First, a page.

Features September 2017 Issue

Regalvanizing G70 Chain

The possibilities of ultra-high tensile chain just got more interesting.

As high tensile G70 chain becomes more prevalent in the marine market, Practical Sailor has been busy testing the limits of this material, which has been used for many years in other industries. One question we have raised in the past is whether G70 chain can be safely regalvanized (see PS June 2014, “Making Sense of Marine Chain Standards”). Chain is expensive and regalvanizing helps to extend its life. If G70 chain can’t be regalvanized, as we have suggested in the past, this needs to be factored into the initial cost.

One concern is heat. The heat required for re-galvanizing, according to some sources, can reduce the strength of the chain by about 20 percent, returning it closer to the strength of G43 chain, which sells for about 25 percent less than G70. Additionally, there is a worry that the acid washing process commonly used to prepare a chain for galvanizing will cause embrittlement—making the material more brittle and vulnerable to failure.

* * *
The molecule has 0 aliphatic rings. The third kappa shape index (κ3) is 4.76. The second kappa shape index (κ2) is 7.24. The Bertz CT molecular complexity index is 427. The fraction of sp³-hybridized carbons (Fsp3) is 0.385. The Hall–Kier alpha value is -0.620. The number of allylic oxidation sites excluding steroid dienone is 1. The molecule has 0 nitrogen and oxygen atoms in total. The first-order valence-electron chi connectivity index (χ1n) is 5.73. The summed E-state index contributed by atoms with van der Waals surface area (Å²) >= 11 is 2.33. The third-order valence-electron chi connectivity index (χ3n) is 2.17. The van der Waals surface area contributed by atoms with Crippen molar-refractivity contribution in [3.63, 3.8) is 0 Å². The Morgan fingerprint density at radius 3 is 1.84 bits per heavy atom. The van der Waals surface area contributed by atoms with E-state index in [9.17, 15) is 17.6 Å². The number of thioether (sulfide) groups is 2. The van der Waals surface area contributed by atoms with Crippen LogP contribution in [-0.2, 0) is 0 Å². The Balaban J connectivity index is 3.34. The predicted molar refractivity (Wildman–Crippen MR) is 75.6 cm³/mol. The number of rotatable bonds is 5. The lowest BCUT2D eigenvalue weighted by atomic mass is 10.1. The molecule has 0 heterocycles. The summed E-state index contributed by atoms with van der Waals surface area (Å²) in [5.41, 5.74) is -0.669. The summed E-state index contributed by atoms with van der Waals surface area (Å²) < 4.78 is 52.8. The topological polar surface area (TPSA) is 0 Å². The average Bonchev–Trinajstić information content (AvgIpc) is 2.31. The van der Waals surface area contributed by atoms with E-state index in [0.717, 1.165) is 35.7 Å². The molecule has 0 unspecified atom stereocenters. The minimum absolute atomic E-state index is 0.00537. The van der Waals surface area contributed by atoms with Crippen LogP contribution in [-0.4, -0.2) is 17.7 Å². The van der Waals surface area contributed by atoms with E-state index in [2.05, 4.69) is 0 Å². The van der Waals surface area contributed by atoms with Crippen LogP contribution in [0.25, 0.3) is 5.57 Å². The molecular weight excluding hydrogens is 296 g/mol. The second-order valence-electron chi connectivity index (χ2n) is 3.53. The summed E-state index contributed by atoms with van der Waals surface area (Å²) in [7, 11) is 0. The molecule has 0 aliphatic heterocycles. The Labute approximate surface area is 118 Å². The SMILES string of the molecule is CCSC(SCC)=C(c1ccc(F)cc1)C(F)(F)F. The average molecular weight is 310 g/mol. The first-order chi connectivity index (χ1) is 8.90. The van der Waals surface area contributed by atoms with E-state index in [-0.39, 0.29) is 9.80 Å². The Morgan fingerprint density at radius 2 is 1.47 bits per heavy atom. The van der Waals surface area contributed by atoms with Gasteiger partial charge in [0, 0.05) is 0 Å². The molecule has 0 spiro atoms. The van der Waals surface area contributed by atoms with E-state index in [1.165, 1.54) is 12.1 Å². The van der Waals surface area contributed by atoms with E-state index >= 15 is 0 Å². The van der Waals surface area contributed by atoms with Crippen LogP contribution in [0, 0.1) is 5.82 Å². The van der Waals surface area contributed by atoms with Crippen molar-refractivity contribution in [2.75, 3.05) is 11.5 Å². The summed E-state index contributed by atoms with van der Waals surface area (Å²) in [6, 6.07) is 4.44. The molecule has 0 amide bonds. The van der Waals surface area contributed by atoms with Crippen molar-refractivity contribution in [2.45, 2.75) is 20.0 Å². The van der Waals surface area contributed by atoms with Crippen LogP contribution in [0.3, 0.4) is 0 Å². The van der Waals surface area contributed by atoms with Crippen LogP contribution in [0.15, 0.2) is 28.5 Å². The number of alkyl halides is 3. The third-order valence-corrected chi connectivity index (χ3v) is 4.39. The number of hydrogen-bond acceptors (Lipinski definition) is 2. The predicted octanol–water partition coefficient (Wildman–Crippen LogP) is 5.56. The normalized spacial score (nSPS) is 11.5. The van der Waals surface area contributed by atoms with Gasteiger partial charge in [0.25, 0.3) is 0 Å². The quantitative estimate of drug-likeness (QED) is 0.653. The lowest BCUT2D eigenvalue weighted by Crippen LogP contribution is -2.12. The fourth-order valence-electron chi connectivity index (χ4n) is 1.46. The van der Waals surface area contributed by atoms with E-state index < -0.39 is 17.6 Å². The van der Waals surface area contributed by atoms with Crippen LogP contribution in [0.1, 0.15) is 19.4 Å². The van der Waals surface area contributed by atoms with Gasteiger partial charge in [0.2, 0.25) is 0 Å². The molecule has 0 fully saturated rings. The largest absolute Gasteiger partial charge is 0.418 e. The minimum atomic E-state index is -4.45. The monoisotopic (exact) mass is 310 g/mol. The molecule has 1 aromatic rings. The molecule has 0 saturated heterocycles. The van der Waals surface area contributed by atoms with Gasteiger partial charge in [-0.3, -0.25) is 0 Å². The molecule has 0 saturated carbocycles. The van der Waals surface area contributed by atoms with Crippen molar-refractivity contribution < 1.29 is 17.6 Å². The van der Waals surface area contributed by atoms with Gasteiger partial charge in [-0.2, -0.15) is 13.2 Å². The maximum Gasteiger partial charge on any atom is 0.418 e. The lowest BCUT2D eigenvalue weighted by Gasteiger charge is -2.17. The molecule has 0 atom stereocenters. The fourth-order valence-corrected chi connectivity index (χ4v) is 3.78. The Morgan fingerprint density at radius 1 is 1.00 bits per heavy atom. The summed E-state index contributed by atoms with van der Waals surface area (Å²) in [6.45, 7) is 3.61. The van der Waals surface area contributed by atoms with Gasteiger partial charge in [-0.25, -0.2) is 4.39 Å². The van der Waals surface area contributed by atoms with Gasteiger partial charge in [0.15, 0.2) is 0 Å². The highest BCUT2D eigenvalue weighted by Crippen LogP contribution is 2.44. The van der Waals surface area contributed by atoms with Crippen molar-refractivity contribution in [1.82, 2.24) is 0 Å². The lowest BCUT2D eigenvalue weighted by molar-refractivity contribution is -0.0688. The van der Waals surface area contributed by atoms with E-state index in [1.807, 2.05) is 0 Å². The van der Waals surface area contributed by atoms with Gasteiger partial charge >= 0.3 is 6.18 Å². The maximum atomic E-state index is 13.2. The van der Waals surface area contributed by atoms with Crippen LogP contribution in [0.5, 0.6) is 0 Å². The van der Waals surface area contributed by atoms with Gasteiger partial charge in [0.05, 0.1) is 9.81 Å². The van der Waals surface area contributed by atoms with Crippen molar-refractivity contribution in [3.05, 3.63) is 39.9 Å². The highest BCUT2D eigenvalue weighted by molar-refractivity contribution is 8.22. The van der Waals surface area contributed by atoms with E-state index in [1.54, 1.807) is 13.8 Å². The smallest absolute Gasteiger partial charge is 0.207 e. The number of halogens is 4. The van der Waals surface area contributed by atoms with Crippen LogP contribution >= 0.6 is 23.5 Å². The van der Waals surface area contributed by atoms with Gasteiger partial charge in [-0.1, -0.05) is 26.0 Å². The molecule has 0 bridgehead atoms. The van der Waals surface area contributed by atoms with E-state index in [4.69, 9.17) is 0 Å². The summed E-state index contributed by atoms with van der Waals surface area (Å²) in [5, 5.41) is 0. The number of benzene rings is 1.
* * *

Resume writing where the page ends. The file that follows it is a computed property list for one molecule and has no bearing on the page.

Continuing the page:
high tensile G70 chain
Photos by Jonathan Neeves

The above image challenges the theory that high tensile G70 chain is brittle after regalvanizing. The regalvanized samples (top and bottom) have been tested to break. They stretched 20 percent before failing, more than some G30 chain does before failing.

However, after speaking with experts and carrying out successful experiments galvanizing other high-tensile hardware such as chain hooks with no apparent ill effects, we began to wonder if some of the concerns about G70 chain were overblown. Before we get into the results of our tests, we need to be clear—there are still too many unknowns about regalvanizing G70 chain for us to recommend it at this time. If your G70 chain has lost it’s protective galvanizing, we would bite the bullet and buy new chain, particularly when considering the small diameter of G70 chain. Your ground tackle is your insurance policy.